The key to making cash-out refinancing work in your favor is discipline. If you’re conscientious about your spending and can curb credit card usage, then it can make financial sense to roll existing revolving debt into a cash-out loan, says Michael Mullin, branch manager of First Priority Financial in Bend, Oregon.
Never use a cash-out refinance for short-term wants
Eying a shiny new Lexus or envisioning yourself lounging on a beach in Bali? Those are nice dreams, but you shouldn’t use your home as collateral to help pay for them.
Consider this: Cash-out refinancing entails long-term interest payments, thousands of dollars in closing fees and perhaps mortgage insurance (if you have less than 20% equity in your home when all is said and done). If your income and savings can’t cover a new car or vacation, and you borrow to fund them, you’ll overpay dramatically for short-lived enjoyment.
If you’re consistently spending beyond your means, using a cash-out refinance is like putting a Band-Aid on a much deeper wound, experts say. And if you lose your job or face another life emergency, and can’t make your mortgage payments, you could lose your house and damage your credit. Is that dream vacation or the new car really worth that kind of risk? Probably not.
Be prepared for tighter requirements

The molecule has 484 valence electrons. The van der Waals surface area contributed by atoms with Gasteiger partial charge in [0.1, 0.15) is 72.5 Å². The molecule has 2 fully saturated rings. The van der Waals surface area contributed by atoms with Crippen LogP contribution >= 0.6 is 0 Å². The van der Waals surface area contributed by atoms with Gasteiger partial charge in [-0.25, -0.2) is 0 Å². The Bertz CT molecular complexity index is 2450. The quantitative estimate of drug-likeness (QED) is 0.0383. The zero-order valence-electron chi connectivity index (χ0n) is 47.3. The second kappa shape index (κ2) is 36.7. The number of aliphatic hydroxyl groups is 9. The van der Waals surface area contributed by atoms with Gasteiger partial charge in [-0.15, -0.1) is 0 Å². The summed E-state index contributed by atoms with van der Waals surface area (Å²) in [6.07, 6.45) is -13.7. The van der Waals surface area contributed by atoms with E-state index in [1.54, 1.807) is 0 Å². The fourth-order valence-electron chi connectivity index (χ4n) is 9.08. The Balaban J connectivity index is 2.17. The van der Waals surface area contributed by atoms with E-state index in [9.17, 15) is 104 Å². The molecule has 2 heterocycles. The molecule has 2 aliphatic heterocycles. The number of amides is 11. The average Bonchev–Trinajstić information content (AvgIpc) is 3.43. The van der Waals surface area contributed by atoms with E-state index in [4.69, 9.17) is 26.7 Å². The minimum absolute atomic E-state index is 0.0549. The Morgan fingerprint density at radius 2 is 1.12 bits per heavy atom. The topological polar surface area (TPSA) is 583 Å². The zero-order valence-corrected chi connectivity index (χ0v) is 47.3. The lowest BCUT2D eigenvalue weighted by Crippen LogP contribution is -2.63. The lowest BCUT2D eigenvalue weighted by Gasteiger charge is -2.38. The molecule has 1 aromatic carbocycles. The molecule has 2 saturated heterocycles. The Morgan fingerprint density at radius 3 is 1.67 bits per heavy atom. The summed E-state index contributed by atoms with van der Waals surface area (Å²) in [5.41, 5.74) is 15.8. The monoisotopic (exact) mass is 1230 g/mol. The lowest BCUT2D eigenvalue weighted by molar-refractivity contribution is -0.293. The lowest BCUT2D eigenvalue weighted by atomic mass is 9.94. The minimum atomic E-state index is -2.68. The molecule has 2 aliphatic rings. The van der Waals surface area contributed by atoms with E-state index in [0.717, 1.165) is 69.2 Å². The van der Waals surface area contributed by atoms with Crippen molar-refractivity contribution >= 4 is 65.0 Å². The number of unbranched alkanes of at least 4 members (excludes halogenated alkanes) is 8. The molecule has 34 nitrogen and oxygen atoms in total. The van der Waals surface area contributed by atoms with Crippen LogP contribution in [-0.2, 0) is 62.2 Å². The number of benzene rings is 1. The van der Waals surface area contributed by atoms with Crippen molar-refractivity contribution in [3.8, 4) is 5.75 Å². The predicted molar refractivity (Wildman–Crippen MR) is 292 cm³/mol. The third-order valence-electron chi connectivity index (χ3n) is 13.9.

Cash-out refinancing isn’t free money, and lenders view it as riskier than a typical refinance. That’s why cash-outs have more stringent requirements, says Heather McRae, senior loan officer with Chicago Financial Services in Chicago.
McRae says many lenders have the following requirements for cash-out refinance customers:
- A credit score of 740 or higher (to get the lowest interest rate)
- A debt-to-income ratio below 45%
- A stable two-year work history
- A max loan-to-value limit of 80% (for a standard rate or term loan, you can borrow up to 95%)
Cash-out refinancing is one of many ways you can use your home’s equity. But as we learned in the housing downturn and Great Recession, home values can rise and fall dramatically and viewing your house as the solution to your financial problems might not be the wisest financial move.
If you’ve received a major medical bill or need to pay your child’s college tuition, there are alternatives to using your home as collateral for quick cash. Consider asking your creditors for a low or no-interest repayment plan. You never know until you try.
Using cash-out refinancing for value-added home improvements can be a good use of your equity. Consolidating high-interest revolving debt can, too, but only if you stay disciplined and don’t run your card balances up again. Consult a lender to see if cash-out refinancing is the right move for your situation and financial goals.
This article first appeared at NerdWallet.
The Christian Science Monitor has assembled a diverse group of the best personal finance bloggers out there. Our guest bloggers are not employed or directed by the Monitor and the views expressed are the bloggers' own, as is responsibility for the content of their blogs. To contact us about a blogger, click here. To add or view a comment on a guest blog, please go to the blogger's own site by clicking on the link in the blog description box above.